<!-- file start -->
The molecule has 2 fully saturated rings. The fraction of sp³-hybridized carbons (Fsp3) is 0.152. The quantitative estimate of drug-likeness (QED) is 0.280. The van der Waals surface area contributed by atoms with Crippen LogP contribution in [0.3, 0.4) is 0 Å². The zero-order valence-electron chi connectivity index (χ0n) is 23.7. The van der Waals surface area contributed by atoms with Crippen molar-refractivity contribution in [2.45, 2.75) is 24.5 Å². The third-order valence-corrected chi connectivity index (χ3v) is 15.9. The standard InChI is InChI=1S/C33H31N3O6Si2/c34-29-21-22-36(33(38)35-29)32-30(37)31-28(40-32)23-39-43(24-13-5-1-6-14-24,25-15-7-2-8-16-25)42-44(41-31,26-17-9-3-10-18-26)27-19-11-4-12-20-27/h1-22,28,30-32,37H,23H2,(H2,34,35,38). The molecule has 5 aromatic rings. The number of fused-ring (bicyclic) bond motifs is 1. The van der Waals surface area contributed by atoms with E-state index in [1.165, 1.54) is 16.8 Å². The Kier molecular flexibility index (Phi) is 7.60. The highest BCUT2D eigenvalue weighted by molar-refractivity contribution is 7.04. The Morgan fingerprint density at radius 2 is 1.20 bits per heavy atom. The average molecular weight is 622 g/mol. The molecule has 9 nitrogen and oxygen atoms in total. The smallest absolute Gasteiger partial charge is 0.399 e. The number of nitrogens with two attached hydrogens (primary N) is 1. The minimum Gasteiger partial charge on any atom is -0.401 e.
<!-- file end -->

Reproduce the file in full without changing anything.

The molecule has 2 fully saturated rings. The fraction of sp³-hybridized carbons (Fsp3) is 0.152. The quantitative estimate of drug-likeness (QED) is 0.280. The van der Waals surface area contributed by atoms with Crippen LogP contribution in [0.3, 0.4) is 0 Å². The zero-order valence-electron chi connectivity index (χ0n) is 23.7. The van der Waals surface area contributed by atoms with Crippen molar-refractivity contribution in [2.45, 2.75) is 24.5 Å². The third-order valence-corrected chi connectivity index (χ3v) is 15.9. The standard InChI is InChI=1S/C33H31N3O6Si2/c34-29-21-22-36(33(38)35-29)32-30(37)31-28(40-32)23-39-43(24-13-5-1-6-14-24,25-15-7-2-8-16-25)42-44(41-31,26-17-9-3-10-18-26)27-19-11-4-12-20-27/h1-22,28,30-32,37H,23H2,(H2,34,35,38). The molecule has 5 aromatic rings. The number of fused-ring (bicyclic) bond motifs is 1. The van der Waals surface area contributed by atoms with E-state index in [1.165, 1.54) is 16.8 Å². The Kier molecular flexibility index (Phi) is 7.60. The highest BCUT2D eigenvalue weighted by molar-refractivity contribution is 7.04. The Morgan fingerprint density at radius 2 is 1.20 bits per heavy atom. The average molecular weight is 622 g/mol. The molecule has 9 nitrogen and oxygen atoms in total. The smallest absolute Gasteiger partial charge is 0.399 e. The number of nitrogens with two attached hydrogens (primary N) is 1. The minimum Gasteiger partial charge on any atom is -0.401 e.